The sustainability masterpieces of Vauban and Rieselfeld

A major highlight of the study tour was getting to visit the sustainability masterpieces of Vauban and Rieselfeld. These are both suburban developments (Rieselfeld is 73 hectares and 12,000 people and Vauban 38 hectare and 5500 people) on the outskirts of Freiburg but they look and operate very differently to what is happening on Perth’s suburban fringe. As Freiburg planner Prof Wulf Daseking thoughtfully put it “To see the quality of a city – don’t go to the inner city – go to the suburbs. Do they have a baker, a butcher, a museum and diverse people together?”

Both of these new areas have a few key things in common:

They had a light rail system built to run down a green central spine of the development. Tram line in the green belt also reduces noise by 30-40%. Once again strong government leadership was evident. In Rieselfeld before the first resident moved in the light rail was in place and running. In Freiburg it was planned and sent in before the development of the area was complete.


Car parking provided but not as part of the housing. Instead parking is provided in multi-storey carparks nearby. Having cars predominantly on the outside means streets can be kept low speed shared zone streets (cars can come in to load and unload etc) where pedestrian have priority. It also meant the street scape is not dominated cars and garage doors but is full of green gardens and quiet narrow streets which safely children play in. Prof Wulf Daseking was clear communities and to choose between private car circulation and the quality of street life – you can’t have both.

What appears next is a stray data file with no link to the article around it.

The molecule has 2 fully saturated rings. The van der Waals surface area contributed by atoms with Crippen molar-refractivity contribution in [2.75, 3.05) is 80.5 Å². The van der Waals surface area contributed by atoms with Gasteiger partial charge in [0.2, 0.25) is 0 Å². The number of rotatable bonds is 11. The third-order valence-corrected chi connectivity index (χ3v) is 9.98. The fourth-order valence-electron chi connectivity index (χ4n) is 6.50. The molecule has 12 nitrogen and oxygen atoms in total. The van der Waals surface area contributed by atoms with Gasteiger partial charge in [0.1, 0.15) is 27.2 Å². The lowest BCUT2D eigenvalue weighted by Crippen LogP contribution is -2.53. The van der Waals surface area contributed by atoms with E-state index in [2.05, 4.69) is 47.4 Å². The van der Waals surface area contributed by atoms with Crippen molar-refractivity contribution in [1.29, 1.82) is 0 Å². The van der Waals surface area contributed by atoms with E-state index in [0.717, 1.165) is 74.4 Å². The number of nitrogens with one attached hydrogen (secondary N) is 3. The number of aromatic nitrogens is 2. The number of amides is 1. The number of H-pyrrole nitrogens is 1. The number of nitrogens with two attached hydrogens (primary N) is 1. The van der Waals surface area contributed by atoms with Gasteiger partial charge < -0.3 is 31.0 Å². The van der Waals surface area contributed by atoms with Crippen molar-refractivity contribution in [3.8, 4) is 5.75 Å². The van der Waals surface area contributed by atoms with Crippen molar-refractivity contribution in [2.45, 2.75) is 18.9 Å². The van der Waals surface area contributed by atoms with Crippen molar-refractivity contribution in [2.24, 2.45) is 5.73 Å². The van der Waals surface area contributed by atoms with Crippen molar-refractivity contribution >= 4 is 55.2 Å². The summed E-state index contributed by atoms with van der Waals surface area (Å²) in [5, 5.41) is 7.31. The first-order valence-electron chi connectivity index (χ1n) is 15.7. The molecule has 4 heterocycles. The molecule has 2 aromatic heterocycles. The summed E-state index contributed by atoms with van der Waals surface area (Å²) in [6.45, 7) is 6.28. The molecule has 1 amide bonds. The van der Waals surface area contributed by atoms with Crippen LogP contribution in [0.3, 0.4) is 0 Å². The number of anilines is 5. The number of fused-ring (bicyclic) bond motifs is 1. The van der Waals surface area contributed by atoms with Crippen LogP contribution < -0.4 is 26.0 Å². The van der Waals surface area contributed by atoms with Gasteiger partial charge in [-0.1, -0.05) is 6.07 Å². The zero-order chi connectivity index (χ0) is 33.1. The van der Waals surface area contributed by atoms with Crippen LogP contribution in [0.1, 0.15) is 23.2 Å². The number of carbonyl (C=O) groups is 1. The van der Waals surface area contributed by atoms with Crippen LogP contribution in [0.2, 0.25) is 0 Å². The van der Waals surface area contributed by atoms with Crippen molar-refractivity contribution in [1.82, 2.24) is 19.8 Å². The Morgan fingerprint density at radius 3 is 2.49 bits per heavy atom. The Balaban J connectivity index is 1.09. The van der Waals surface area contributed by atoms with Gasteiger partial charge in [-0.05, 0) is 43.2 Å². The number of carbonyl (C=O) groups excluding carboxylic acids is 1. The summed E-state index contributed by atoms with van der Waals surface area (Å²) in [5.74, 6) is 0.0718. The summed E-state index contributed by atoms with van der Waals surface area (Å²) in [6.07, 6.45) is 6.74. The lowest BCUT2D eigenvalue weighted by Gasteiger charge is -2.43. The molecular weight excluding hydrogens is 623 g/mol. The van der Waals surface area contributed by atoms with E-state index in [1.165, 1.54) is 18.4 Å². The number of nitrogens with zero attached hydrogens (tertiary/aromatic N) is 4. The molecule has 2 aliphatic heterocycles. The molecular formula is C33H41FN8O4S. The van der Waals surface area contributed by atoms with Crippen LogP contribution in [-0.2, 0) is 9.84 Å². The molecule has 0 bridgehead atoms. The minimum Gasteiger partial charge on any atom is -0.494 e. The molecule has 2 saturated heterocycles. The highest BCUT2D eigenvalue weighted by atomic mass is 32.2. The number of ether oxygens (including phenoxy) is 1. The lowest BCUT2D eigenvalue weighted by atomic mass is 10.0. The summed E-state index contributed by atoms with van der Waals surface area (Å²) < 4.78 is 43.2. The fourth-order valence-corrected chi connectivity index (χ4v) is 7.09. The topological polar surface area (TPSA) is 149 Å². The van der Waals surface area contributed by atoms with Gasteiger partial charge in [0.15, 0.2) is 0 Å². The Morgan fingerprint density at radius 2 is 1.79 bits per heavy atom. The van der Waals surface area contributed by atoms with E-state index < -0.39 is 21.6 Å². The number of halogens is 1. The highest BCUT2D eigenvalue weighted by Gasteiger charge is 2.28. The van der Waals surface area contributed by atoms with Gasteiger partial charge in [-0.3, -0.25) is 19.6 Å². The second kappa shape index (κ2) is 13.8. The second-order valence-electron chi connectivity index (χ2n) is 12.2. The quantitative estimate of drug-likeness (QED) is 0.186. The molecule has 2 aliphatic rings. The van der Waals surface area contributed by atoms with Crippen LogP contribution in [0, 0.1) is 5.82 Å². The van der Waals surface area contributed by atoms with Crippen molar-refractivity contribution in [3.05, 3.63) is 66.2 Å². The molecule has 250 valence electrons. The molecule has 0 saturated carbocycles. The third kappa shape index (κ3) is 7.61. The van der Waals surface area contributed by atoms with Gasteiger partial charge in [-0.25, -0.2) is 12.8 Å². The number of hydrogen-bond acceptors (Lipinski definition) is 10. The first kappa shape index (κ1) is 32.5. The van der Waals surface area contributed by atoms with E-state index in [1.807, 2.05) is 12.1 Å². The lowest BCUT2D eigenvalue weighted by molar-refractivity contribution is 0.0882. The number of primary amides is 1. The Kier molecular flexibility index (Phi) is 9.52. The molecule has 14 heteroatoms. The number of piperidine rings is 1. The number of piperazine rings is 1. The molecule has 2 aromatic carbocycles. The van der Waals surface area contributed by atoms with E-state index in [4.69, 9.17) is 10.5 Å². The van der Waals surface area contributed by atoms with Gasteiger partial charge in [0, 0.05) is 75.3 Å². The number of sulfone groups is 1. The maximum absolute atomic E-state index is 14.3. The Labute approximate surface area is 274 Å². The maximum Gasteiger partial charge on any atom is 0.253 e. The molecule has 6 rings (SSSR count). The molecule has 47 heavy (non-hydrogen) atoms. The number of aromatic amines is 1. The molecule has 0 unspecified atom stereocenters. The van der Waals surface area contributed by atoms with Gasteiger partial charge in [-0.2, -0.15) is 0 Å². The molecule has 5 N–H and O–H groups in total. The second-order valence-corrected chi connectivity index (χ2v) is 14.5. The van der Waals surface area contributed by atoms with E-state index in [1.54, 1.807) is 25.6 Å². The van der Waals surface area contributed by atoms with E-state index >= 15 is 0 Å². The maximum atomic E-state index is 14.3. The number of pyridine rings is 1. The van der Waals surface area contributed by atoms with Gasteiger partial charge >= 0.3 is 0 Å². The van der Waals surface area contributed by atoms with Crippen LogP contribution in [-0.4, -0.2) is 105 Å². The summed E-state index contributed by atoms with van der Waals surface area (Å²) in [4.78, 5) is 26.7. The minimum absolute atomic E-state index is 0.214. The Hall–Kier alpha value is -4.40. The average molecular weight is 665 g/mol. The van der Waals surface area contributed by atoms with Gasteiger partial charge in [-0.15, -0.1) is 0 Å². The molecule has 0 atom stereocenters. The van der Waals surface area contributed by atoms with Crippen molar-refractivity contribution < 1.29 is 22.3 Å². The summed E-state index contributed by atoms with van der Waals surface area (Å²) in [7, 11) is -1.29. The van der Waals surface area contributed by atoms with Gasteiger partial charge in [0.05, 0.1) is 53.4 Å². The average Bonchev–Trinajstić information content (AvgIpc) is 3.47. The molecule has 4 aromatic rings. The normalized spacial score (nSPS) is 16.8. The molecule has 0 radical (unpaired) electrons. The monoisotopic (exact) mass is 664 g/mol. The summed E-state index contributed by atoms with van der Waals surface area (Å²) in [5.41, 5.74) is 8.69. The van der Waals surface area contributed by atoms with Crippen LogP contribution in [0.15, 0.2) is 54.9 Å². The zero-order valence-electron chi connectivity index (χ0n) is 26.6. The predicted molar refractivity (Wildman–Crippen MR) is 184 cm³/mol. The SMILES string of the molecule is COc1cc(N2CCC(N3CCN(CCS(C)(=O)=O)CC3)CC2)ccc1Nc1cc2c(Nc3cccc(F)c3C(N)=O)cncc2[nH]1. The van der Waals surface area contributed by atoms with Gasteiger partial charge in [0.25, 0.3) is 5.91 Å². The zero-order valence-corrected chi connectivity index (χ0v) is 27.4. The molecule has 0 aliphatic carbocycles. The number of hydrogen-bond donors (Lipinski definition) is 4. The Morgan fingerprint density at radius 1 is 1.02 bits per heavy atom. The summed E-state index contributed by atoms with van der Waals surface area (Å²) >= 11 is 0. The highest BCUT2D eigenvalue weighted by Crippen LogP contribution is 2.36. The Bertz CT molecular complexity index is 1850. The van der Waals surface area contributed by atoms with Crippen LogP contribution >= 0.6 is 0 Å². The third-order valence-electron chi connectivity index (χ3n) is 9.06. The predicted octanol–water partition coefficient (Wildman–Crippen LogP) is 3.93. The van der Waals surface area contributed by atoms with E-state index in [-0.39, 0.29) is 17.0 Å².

Design your new communities with a focus on families. In Vaubaun 32% of the population of 5500 is under the age of 17. The development was designed for this. The maximum building height, 12.5 metres, basically accommodates 4-5 storey structures, allowed parents to keep an eye on their children.


Around a third of the development areas as public open space (as compared with new suburban developments in Perth which are lucky to make 10%!)IMG_0707


Both were built to the highest levels of environmental sustainability. Vaubaun is globally famous for not only having the first house that produced more power than ii used but for then building Solar City a clever mixed use, highly sustainable development. In Freiburg it has been found that although better architecture and construction can add 8 to 14% to the cost of new homes, it is more than repaid through energy savings.



Prof Peter Hall wrote a whole chapter on Freiburg and sums up its great characteristics well so I’ll leave it to him: